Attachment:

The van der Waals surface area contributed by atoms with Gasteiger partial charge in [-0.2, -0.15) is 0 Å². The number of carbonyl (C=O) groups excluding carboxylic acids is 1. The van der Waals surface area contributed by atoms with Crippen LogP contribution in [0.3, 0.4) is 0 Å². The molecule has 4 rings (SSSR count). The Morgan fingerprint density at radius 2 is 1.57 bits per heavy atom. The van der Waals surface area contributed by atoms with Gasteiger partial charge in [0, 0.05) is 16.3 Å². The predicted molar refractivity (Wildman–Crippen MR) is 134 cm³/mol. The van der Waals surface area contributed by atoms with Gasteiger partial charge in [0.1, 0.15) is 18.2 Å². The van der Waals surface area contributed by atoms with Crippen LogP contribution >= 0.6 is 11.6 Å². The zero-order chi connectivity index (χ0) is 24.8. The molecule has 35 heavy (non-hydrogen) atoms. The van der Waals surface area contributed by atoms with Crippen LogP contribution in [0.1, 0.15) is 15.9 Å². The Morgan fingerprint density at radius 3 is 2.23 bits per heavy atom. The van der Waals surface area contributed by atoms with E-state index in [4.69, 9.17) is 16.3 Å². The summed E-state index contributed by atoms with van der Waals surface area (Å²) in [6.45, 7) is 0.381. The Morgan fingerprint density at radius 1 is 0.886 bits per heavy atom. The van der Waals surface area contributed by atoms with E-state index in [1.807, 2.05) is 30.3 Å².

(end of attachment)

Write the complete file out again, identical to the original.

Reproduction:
The van der Waals surface area contributed by atoms with Gasteiger partial charge in [-0.2, -0.15) is 0 Å². The number of carbonyl (C=O) groups excluding carboxylic acids is 1. The van der Waals surface area contributed by atoms with Crippen LogP contribution in [0.3, 0.4) is 0 Å². The molecule has 4 rings (SSSR count). The Morgan fingerprint density at radius 2 is 1.57 bits per heavy atom. The van der Waals surface area contributed by atoms with Gasteiger partial charge in [0, 0.05) is 16.3 Å². The predicted molar refractivity (Wildman–Crippen MR) is 134 cm³/mol. The van der Waals surface area contributed by atoms with Gasteiger partial charge in [0.1, 0.15) is 18.2 Å². The van der Waals surface area contributed by atoms with Crippen LogP contribution >= 0.6 is 11.6 Å². The zero-order chi connectivity index (χ0) is 24.8. The molecule has 35 heavy (non-hydrogen) atoms. The van der Waals surface area contributed by atoms with Crippen LogP contribution in [0.1, 0.15) is 15.9 Å². The Morgan fingerprint density at radius 3 is 2.23 bits per heavy atom. The van der Waals surface area contributed by atoms with E-state index in [4.69, 9.17) is 16.3 Å². The summed E-state index contributed by atoms with van der Waals surface area (Å²) in [6.45, 7) is 0.381. The Morgan fingerprint density at radius 1 is 0.886 bits per heavy atom. The van der Waals surface area contributed by atoms with E-state index in [1.807, 2.05) is 30.3 Å².